Are the following concepts known in graph/group theory, and if Yes, what are they called and where to read about them? Because I do not know better, I gave them placeholder names for now.

1. Transitive edge-colorings of $K_n$

Given a group of permutations $G\subseteq\mathrm{Sym}(n)$ on the $n$ vertices of $K_n$ (the complete graph on $n$ vertices). A transitive edge-coloring on $K_n$ is given by the edge-orbits under $G$, i.e. two edges receive the same color if they belong to the same orbit under $G$. This gives a decomposition of $K_n$ into edge-transitive graphs $\Gamma_1,...,\Gamma_k$ with $G\subseteq\mathrm{Aut}(\Gamma_i)$.

Example. The following transitive coloring was generated by a group $G\subset\mathrm{Sym}(4)$ ismorphic to $\Bbb Z_2\times\Bbb Z_2$. Note that $G$ is a proper subgroup of $\mathrm{Aut}(\Gamma_i)$ for all $\Gamma_i$.

2. Induced transitive edge-colorings

Given an edge-transitive graph $\Gamma$ on $n$ vertices. Then $\mathrm{Aut}(\Gamma)$ induces a transitive edge-coloring on $K_n$ with one of the color classes being $\Gamma$ itself. We say that $\Gamma$ induces the transitive edge-coloring.

Example. The following transitive coloring was generated by $C_6$ (cycle on six vertices). Note that $C_6$ has the strictly smallest automorphism group of all the color classes.

Especially interesting are graphs $\Gamma$ that induce transitive edge-colorings with only connected color classes, because this happens exactly when the $\mathrm{Aut}(\Gamma)$ acts primitively.

3. Transitive decomposition of $K_n$

If all the color classes $\Gamma_1,...,\Gamma_k$ of a transitive edge-coloring induces this coloring, then I call this a transitive decomposition of $K_n$. This means that all the $\Gamma_i$ have the same automorphism group.


  • Any edge-transitive graph $\Gamma$ on $n$ vertices with an edge-transitive complement gives a decomposition of $K_n$ with two colors, one for the edges of $\Gamma$, one for the edges of the complement. Among these graphs are the simultaneously arc-transitive and self-complementary graphs, which are fully enumerated by the Payley graphs, Peisert graphs and another exceptional graph on $23^2$ vertices. Another example is the Petersen graph and its complement, the line graph of $K_5$.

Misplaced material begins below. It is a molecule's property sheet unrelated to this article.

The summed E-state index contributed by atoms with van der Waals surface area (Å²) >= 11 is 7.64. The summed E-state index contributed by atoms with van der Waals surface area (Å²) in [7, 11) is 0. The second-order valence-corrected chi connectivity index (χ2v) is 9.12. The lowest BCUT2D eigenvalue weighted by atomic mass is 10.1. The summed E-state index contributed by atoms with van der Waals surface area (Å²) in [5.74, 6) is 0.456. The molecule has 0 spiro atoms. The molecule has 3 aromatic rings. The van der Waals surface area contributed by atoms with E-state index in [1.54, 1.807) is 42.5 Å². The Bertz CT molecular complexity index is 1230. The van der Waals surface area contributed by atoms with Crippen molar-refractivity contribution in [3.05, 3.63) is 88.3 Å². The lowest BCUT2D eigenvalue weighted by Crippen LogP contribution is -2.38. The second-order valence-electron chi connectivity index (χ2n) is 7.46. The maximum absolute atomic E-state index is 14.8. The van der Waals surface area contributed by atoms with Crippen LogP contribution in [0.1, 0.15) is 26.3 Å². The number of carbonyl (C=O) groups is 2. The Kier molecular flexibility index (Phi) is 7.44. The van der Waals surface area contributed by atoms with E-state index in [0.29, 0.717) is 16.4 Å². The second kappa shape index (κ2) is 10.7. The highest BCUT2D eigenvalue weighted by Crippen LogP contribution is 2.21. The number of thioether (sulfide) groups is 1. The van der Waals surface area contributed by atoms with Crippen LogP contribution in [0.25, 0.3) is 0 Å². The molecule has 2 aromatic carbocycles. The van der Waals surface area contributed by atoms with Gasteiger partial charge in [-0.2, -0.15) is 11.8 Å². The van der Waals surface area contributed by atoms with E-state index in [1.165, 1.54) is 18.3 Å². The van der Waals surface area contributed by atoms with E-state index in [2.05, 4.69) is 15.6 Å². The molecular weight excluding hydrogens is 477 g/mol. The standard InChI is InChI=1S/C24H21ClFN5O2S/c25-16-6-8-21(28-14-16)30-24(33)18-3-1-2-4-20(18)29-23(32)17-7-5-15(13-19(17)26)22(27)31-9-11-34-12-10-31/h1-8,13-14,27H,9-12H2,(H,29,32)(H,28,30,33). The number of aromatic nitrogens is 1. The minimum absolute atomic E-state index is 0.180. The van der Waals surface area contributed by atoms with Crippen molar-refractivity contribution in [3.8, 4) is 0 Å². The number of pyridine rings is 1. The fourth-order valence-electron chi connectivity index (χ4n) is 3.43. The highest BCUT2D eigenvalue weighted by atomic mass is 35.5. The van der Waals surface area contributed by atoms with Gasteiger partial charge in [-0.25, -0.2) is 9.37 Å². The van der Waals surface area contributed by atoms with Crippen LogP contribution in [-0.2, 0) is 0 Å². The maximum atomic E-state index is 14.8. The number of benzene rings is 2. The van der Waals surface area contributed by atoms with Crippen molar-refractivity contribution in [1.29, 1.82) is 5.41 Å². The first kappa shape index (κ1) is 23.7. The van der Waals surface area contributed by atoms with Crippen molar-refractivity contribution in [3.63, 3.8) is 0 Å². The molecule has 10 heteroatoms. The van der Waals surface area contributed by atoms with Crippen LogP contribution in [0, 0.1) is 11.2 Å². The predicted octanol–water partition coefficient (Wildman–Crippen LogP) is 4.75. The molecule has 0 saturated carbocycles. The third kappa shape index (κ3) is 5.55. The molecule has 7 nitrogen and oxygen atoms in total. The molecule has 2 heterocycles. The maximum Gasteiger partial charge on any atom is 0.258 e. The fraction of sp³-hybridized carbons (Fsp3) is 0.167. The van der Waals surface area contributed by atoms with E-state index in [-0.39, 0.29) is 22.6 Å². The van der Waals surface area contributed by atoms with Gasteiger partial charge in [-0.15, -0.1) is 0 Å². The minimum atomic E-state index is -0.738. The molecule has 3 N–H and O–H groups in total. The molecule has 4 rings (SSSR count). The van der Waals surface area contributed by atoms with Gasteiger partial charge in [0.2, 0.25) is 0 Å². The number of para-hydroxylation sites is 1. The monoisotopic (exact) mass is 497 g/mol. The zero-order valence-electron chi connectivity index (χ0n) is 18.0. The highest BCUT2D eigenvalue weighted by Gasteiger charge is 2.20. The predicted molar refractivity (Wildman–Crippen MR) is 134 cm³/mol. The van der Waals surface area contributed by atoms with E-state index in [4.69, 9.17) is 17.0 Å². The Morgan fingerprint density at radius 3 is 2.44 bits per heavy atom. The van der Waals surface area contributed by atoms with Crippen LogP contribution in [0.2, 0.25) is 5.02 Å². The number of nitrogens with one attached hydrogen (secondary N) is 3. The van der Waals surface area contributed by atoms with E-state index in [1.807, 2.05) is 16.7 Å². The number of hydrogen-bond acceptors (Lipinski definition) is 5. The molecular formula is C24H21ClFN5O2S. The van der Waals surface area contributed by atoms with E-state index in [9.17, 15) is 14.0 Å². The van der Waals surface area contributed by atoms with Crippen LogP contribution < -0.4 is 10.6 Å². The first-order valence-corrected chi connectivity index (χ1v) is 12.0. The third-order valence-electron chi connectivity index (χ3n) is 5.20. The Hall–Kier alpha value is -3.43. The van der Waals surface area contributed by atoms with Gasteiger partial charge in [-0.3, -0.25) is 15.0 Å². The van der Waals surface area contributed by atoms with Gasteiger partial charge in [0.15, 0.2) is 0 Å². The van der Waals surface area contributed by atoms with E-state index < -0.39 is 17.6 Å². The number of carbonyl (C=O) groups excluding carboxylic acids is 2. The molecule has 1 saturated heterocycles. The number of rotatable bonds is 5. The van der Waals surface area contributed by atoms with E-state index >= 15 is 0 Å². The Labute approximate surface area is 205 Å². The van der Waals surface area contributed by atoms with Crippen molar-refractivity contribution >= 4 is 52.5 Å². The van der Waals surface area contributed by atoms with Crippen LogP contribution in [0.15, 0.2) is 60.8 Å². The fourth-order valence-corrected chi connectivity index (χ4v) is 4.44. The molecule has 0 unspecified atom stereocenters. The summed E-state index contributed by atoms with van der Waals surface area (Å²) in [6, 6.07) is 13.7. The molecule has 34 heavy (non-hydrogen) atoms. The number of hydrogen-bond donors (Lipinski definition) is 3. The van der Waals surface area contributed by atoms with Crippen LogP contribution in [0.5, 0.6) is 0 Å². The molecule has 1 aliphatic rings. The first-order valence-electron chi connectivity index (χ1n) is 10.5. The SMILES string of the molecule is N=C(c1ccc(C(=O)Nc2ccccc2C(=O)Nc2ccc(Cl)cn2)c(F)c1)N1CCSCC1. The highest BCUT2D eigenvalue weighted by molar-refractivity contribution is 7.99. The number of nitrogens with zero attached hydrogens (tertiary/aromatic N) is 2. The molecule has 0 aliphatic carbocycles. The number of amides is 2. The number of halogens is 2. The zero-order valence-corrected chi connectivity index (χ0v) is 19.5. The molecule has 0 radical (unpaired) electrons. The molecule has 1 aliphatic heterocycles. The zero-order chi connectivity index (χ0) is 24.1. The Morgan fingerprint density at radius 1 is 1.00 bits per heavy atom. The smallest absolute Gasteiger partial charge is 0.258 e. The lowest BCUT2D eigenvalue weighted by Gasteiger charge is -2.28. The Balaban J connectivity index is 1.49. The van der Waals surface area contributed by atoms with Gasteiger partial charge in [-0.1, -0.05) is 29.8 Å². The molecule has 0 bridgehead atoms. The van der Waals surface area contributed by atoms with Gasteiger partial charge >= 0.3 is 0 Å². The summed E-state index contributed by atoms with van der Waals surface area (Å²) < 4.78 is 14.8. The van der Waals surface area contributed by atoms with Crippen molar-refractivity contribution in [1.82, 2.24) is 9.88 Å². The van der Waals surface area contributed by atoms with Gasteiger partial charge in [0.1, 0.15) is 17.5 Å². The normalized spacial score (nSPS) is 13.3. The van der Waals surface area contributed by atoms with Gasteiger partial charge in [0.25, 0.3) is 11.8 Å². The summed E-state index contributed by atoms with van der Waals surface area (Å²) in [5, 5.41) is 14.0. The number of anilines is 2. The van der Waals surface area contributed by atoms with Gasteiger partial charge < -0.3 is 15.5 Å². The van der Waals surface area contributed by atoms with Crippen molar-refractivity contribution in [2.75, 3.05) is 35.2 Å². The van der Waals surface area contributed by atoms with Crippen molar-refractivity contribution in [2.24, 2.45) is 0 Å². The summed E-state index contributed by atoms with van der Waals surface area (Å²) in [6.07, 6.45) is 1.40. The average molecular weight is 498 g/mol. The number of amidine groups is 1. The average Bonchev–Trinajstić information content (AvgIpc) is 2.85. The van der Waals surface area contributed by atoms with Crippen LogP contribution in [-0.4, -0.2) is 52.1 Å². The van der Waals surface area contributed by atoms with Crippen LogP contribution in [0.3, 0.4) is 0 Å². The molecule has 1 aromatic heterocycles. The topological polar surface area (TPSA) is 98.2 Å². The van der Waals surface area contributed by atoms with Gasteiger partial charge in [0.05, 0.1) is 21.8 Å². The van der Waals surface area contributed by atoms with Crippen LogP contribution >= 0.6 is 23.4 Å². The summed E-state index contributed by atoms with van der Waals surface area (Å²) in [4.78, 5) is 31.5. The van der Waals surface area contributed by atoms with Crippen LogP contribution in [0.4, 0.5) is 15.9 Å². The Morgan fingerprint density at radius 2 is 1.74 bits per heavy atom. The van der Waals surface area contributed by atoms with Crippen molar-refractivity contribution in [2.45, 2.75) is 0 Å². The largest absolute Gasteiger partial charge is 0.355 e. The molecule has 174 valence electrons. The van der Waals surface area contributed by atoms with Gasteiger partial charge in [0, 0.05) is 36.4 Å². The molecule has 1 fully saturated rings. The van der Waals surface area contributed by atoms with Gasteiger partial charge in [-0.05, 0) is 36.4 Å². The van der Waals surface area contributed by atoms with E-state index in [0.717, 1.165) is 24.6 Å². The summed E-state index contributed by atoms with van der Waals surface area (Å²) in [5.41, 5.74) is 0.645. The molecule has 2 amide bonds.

• A cycle $C_p$ with $p$ prime gives a transitive decomposition of $K_p$ with $(p-1)/2$ colors. All the color classes are isomorphic. The image below shows the transitive decomposition into three $C_7$'s.

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    $\begingroup$ For concept 1, each colour class is usually called an orbital for the group, and the corresponding graphs are called orbital graphs. (Note that many authors would allow the graphs to digraphs, and would consider the action of the group on ordered pairs, rather than unordered pairs. See symomega.wordpress.com/2012/02/27/… where the distinction is made very clearly, and he decides to call the unordered ones "orbs".) The other two concepts are not far off, but I've never seen them explicitly given names. $\endgroup$ – verret Sep 11 '18 at 21:24
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    $\begingroup$ The fact you state about transitive edge colourings all being connected if and only if the group is primitive is (if I understand your notation correctly), a theorem of Higman (written in terms of orbitals -- see Verret's comment): D.G. Higman, Intersection matrices for finite permutation groups, J. Algebra 6 (1967), 22–42. $\endgroup$ – Nick Gill Sep 12 '18 at 9:51
  • $\begingroup$ @verret Thank you very much. This part of the linked blog contains two very useful links: a thesis named "Transitive Decompositions of Graphs" (amazing how this is just the exact same name I came up with, there seems to be system in naming things), and a paper named "Homogeneous Factorisation of Complete Graphs with Edge-Transitive Factos" containing these ideas too. Both links on the website broke down, but the content is still available online. I would be happy to see this as an actual answer to this post. $\endgroup$ – M. Winter Sep 12 '18 at 15:04
  • $\begingroup$ @M.Winter Feel free to write this up as an answer! $\endgroup$ – verret Sep 20 '18 at 3:21

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